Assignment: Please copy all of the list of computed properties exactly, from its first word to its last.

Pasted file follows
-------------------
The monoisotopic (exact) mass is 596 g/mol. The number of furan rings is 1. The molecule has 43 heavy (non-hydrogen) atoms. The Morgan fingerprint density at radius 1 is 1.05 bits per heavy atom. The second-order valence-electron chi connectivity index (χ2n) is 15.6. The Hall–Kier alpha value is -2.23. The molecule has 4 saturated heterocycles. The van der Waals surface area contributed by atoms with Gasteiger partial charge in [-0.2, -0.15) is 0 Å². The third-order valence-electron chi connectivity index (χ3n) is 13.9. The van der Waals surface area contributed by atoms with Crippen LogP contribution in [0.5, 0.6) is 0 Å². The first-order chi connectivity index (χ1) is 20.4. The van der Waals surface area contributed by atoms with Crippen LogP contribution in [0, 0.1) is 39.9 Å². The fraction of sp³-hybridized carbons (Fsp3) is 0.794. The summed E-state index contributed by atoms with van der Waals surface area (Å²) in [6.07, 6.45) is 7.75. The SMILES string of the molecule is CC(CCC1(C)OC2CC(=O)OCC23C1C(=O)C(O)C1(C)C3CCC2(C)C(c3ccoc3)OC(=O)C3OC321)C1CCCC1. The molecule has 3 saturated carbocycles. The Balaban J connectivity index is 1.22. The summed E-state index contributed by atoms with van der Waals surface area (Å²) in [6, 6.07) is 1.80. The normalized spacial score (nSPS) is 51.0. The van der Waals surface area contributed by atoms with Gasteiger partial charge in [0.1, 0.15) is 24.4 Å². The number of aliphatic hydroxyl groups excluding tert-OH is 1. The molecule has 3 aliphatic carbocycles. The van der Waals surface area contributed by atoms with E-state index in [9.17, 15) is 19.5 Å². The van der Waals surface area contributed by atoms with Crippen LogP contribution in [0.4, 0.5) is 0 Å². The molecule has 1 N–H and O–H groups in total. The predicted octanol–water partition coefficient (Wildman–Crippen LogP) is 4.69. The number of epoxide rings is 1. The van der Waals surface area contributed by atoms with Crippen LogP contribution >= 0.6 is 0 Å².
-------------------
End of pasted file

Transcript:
The monoisotopic (exact) mass is 596 g/mol. The number of furan rings is 1. The molecule has 43 heavy (non-hydrogen) atoms. The Morgan fingerprint density at radius 1 is 1.05 bits per heavy atom. The second-order valence-electron chi connectivity index (χ2n) is 15.6. The Hall–Kier alpha value is -2.23. The molecule has 4 saturated heterocycles. The van der Waals surface area contributed by atoms with Gasteiger partial charge in [-0.2, -0.15) is 0 Å². The third-order valence-electron chi connectivity index (χ3n) is 13.9. The van der Waals surface area contributed by atoms with Crippen LogP contribution in [0.5, 0.6) is 0 Å². The first-order chi connectivity index (χ1) is 20.4. The van der Waals surface area contributed by atoms with Crippen LogP contribution in [0, 0.1) is 39.9 Å². The fraction of sp³-hybridized carbons (Fsp3) is 0.794. The summed E-state index contributed by atoms with van der Waals surface area (Å²) in [6.07, 6.45) is 7.75. The SMILES string of the molecule is CC(CCC1(C)OC2CC(=O)OCC23C1C(=O)C(O)C1(C)C3CCC2(C)C(c3ccoc3)OC(=O)C3OC321)C1CCCC1. The molecule has 3 saturated carbocycles. The Balaban J connectivity index is 1.22. The summed E-state index contributed by atoms with van der Waals surface area (Å²) in [6, 6.07) is 1.80. The normalized spacial score (nSPS) is 51.0. The van der Waals surface area contributed by atoms with Gasteiger partial charge in [0.1, 0.15) is 24.4 Å². The number of aliphatic hydroxyl groups excluding tert-OH is 1. The molecule has 3 aliphatic carbocycles. The van der Waals surface area contributed by atoms with E-state index in [9.17, 15) is 19.5 Å². The van der Waals surface area contributed by atoms with Crippen LogP contribution in [0.4, 0.5) is 0 Å². The molecule has 1 N–H and O–H groups in total. The predicted octanol–water partition coefficient (Wildman–Crippen LogP) is 4.69. The number of epoxide rings is 1. The van der Waals surface area contributed by atoms with Crippen LogP contribution >= 0.6 is 0 Å².